Why the Premier League's Inconsistency Makes This a Season to Remember

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Riyad Mahrez celebrates with his Leicester City teammates after setting up Jamie Vardy last night at the King Power Stadium, December 14. Leicester lead the Premier League after 15 games. Andrew Yates/Reuters

With one soft-shoe shuffle, a shift to his left foot and then an impossibly sweet ping past a world-class goalkeeper diving to show willing, Riyad Mahrez emphasized the chaotic brilliance of a barmy season.

It is impossible, almost, not to get caught up in the wonder of the confusion of it all. Chelsea, whose progress in Europe has surely saved Jose Mourinho's job, is one point off the relegation zone, with a healthy chunk of the season gone, flushed down the drain with the mud-spattered bath water.

The Premier League―at least in its modern incarnation―works along the reliable railway sleepers of conservatism. You spend money, you win, you achieve the Champions League cartel, which allows you to spend more, consolidate further...and so the door is slammed shut on the minnows who possess bark but little bite.

That has not stopped it turning into a multi-billion pound business―indeed it may have helped it along the way, because if there's one thing large groups of people enjoy, it is investing in a sure-fire commodity. Playground bragging rights, if you will.

And then Leicester, Jamie Vardy with his sheepish grin, his body made of coat hangers and his legs whirring like those of a demented East-Midlands hummingbird, come and crash the respectable party with this revolutionary idea that a group of cast offs and rejects can win the league.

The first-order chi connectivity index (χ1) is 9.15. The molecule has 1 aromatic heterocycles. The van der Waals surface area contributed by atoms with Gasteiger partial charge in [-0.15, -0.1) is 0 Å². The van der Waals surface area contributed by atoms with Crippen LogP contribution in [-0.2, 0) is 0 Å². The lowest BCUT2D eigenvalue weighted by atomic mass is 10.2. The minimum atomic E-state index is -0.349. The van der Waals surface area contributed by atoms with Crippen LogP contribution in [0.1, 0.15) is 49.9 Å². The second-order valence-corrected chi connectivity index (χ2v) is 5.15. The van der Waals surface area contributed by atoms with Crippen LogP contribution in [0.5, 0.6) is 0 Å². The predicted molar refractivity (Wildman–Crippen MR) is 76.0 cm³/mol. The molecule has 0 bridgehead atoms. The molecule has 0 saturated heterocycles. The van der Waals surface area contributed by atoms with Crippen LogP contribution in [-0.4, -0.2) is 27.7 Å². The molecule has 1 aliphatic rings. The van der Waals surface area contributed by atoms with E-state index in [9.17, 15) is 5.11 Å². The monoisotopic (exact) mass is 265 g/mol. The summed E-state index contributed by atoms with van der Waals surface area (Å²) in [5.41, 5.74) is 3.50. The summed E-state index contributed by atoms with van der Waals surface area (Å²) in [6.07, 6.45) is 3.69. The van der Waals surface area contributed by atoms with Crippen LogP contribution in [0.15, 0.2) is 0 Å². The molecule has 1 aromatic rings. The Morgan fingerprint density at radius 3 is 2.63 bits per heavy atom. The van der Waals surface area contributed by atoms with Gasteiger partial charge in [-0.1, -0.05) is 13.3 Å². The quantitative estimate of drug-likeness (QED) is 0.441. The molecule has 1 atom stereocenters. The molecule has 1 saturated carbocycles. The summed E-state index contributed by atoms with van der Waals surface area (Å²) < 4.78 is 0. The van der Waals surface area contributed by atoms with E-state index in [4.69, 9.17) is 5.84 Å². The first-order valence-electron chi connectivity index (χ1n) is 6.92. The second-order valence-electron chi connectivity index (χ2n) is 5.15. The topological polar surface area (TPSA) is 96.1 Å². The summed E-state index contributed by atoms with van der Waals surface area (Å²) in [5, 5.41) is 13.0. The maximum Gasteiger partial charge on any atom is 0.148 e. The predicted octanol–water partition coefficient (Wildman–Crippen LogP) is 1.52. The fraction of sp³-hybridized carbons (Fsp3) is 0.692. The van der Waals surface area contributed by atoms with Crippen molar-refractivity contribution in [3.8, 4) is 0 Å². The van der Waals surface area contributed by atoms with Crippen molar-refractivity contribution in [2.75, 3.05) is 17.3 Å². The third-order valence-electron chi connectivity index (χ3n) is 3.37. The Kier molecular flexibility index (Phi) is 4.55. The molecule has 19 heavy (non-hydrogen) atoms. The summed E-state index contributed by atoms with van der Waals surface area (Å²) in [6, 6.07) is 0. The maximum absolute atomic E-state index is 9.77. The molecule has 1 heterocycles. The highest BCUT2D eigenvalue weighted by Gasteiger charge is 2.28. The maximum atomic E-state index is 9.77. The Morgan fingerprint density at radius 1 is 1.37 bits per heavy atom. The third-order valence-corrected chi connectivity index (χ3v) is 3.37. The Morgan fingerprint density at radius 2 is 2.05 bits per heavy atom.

Look at them. There's Danny Drinkwater, who started at Manchester United and spent years on loan, most recently at Barnsley, before becoming the fulcrum of a Premier-League midfield.

Marc Albrighton, perhaps one of the biggest victims of Aston Villa's inexorable slide, unwanted, transformed into something approaching one of the league's best, or at least most dangerous, wingers.

The insanity manifests itself elsewhere, too. Here we are, ten days from Christmas, and Watford are a point-off fifth―their best ever run at this stage in a top-division season. Liverpool, skulking with the occasional flourish in ninth, retain very real title expectations of their own. Though their malaise has been protracted, Villa were not expected to rival Derby County from 2007-08 - who gained the fewest points in Premier League history.

The Premier League has been tipped on its head and dangled playfully, by its trouser ends in the shallow end of the local swimming pool, thanks to a perfect convergence of unlikely and baffling circumstances.

The big bears have laboured―Manchester United under Louis Van Gaal, still heaving granite on their shoulders when they go forward, while Manchester City too often possess the mind of the artist―all of the skill in the world and all the belief in it, but little desire to apply a base coat of paint to the spare bedroom wall. Chelsea are unique as a great side whose best players have suddenly all decided to give up pretensions of their own greatness for a season's kip.

And so Leicester―and Watford, and Stoke to greater and lesser extents―have spied several yawning gaps in the market. There is, unfortunately for them and luckily for the rest of us enraptured voyeurs, still more than half a season to outlast any weariness as well as the relentless, trampling snow-shoes of the Premier League's beasts. Arsenal, more erratic supercar than snowplow, may yet forge on to win the thing after Christmas which would be a story in itself. The season is 38 games-long for good reason―to iron-out any frippery and inconsistency, to make sure that the best team wins. Consistency and conservatism are, of course, intimately interlaced. Hold out just well enough, for just long enough, and you become a champion.

That's partly why Leicester continue to thrill so often. Their consistency is new, and baffling, and you keep expecting it to be punctured by the rusty nail of a drab defeat. It is certainly not consistency in the way we have come to understand the Premier League's rumbling, omnipresent machine.

For almost half a season, the best league in the world has been anything but. And it has been all the better for it.